Enjoy it while it lasts.

  17. Brokor

    Brokor Live Free or Cry Moderator Site Supporter+++ Founding Member

    This may be a long shot, but the return of control to the Iraqi's coincides with the gas price change, as we were certainly in control before January 1st, and now they have the reigns. What I am thinking here is basic economics -increased oil prices to augment the cost of occupation, of course the question now remains...where did all the money go?

    As these lower gas prices continue amidst the now flattened American economy, the benefits seem a little too late, and still too high for the current situation at hand.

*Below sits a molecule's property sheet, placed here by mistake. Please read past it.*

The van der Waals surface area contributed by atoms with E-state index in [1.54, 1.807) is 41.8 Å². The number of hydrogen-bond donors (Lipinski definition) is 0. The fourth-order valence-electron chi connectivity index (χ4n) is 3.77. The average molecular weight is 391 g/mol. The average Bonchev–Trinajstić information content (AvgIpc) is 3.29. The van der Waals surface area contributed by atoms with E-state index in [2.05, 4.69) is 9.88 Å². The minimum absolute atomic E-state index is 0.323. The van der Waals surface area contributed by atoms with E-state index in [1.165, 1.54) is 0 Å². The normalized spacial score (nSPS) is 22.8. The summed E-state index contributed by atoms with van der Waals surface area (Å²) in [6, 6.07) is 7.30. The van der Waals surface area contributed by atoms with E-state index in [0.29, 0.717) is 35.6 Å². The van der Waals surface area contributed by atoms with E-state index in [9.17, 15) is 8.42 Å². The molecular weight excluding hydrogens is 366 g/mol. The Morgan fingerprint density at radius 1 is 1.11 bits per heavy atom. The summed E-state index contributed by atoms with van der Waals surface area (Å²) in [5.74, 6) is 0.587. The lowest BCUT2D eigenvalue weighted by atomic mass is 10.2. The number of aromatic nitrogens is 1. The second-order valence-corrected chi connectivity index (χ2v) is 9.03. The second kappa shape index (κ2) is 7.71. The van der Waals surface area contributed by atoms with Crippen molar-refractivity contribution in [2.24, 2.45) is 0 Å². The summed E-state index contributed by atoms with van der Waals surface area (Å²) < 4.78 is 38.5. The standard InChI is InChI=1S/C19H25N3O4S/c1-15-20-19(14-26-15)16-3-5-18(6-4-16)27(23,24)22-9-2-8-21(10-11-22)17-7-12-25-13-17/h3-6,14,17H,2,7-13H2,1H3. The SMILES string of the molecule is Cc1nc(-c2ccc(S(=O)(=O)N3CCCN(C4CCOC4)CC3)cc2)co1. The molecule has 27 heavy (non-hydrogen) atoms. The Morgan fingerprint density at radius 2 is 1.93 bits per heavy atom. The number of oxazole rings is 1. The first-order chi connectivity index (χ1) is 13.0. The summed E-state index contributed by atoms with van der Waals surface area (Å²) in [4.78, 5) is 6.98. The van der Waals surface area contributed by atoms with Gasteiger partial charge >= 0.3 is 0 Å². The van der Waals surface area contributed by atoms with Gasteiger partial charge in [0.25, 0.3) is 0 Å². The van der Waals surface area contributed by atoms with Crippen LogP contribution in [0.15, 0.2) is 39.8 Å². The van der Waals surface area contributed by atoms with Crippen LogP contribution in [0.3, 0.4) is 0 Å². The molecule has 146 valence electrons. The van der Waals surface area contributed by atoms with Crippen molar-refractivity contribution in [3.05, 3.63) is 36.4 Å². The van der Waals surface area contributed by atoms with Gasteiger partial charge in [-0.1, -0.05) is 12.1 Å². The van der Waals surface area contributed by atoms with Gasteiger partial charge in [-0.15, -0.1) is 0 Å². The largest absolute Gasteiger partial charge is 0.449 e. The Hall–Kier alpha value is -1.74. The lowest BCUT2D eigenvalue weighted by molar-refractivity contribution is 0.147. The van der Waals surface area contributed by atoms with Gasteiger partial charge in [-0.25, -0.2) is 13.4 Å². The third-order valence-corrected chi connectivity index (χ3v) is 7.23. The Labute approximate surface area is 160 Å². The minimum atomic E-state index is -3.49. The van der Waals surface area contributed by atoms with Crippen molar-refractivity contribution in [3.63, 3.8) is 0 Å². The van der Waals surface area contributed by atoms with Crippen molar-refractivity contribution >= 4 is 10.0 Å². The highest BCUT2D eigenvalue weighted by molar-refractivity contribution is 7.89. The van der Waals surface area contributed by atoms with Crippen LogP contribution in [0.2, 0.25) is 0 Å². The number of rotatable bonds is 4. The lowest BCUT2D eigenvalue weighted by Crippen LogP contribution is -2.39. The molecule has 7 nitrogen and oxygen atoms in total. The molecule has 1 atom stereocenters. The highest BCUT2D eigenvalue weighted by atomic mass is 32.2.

18. ghrit

    ghrit Ambulatory anachronism Administrator Founding Member

    3.96 liters to the gallon. Today's exchange rate is a buck 36 to the euro. Call it USD 6.35 a gallon. For comparison, it's pretty close to USD 10 per gallon in Singapore.